Yes, crypto-tribalism is a big problem; Not Nazi Germany big!
Tribalism is rife in the crypto-community. Ten years ago, there was Bitcoin. Today, there is Bitcoin and everything else, the latter popularly known as altcoins. The foremost among these altcoins is Ethereum. However, for long, Ethereum has been the target of ridicule and criticism, with its co-founder, Vitalik Buterin, often the subject of a lot of trolling.
The level of discourse in the ecosystem and the crypto-tribalism was recently decried by Buterin after he shared screenshots of an article that looked at the in-group/out-group dynamics of World War II. The article in question argued that for the German Nazis in WWII, the Japanese were the unexpected ingroup while the German Jews were the outgroup, despite the fact that they had more cultural and linguistic similarities with the latter.
Citing the same, Buterin hinted that Ethereum were the German Jews to Bitcoin’s German Nazis and Tron’s Japan.
For now, let us keep the questionable nature of such historical comparisons aside, and let’s look at them objectively and singularly.
As was noted at the beginning, Ethereum has long been the target of a lot of trolling, something not helped by the fact that its much-anticipated plans for ETH 2.0 seem to be constantly bogged down by delays. Bitcoin remains the market’s most important cryptocurrency, with its proponents and developers often having an overwhelming influence on general crypto-market discussions.
Tron, however, is a curious case. A blockchain-based platform that intends to build the infrastructure for a truly decentralized Internet, Tron has for long been advertised as being the “Ethereum killer,” even by CEO Justin Sun, who has also in the past gone on to claim that it is “100% faster than #ETH.”
Ethereum killer – This is a crucial piece of advertising since Tron has more in common with Ethereum than Bitcoin. Tron, therefore, is openly antagonistic towards Ethereum, a blockchain it perhaps sees as a rival and a competitor, whereas it is happy to join Bitcoin folks in trolling Ethereum and its community members. This satisfies the “strategic alliance” part of the article Buterin cited.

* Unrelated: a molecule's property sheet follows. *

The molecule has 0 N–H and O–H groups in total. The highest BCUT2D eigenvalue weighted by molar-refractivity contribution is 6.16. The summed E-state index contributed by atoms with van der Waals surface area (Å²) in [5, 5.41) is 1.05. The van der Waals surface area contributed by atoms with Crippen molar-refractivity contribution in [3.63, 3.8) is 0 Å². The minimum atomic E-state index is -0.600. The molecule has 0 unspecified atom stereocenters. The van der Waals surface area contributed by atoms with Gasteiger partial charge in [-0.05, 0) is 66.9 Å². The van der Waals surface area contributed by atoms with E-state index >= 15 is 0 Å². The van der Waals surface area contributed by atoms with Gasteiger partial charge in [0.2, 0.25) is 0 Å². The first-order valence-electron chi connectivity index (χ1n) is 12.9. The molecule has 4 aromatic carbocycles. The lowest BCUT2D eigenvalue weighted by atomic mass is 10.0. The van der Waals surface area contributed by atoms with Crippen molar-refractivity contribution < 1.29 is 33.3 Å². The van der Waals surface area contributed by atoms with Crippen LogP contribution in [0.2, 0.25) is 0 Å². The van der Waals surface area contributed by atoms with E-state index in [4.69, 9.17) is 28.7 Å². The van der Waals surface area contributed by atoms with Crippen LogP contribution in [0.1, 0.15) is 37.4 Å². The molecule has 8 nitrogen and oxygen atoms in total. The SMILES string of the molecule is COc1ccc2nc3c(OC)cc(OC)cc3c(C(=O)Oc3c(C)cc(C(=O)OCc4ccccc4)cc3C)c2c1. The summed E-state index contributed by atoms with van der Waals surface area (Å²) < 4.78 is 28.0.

Here, the keyword is “strategic” because many of the Bitcoin folk ridiculing Ethereum are often those who subscribe to the maximalist school of thought under which Bitcoin is the one, true cryptocurrency to rule them all. Sh*tcoins – the term many of these guys use for the market’s alts.
Game of Thrones and The Lord of the Rings references aside, the fact that these people have allied with Tron for the sole purpose of going after Buterin and Ethereum confirms what the Ethereum co-founder was trying to say with his dubious analogies.
This is the state of crypto-tribalism in the community in a microcosm. For many, the blockchain and cryptocurrency they believe in and support is Bible. No longer is the community a thriving pool of ideas and discourse. Long gone is the time when some believed that cryptocurrencies and blockchains with different use cases can co-exist together. Instead, it has largely come down to upmanship and social popularity, one where every blockchain project needs to have had the last word to “win.”
Just look at how these projects are using emojis. For now, Bitcoin, Binance Coin, Crypto.com Coin, and Tron are the only ones to get a Twitter emoji. Ethereum doesn’t have one and suddenly, being the world’s largest altcoin isn’t enough. For many, including those who are trending “Tron>Ethereum,” having an emoji is the gold standard. On the other end of the spectrum, the fact that Tron and the rest had to pay Twitter for emojis supports those who argue that projects such as Tron run on marketing and hype alone.
You see, crypto-tribalism was already bad, well before Buterin made it worse with the analogy he presented. Not only did he prove Godwin’s law which asserts that as an online discussion grows longer, the probability of a comparison involving Nazis or Hitler approaches 1, but it also did little to dispel the notion that the Ethereum co-founder gets triggered too easily.
While he did later clarify that there was “definitely no intent to make any comparison to genocidalness,” the damage has been done.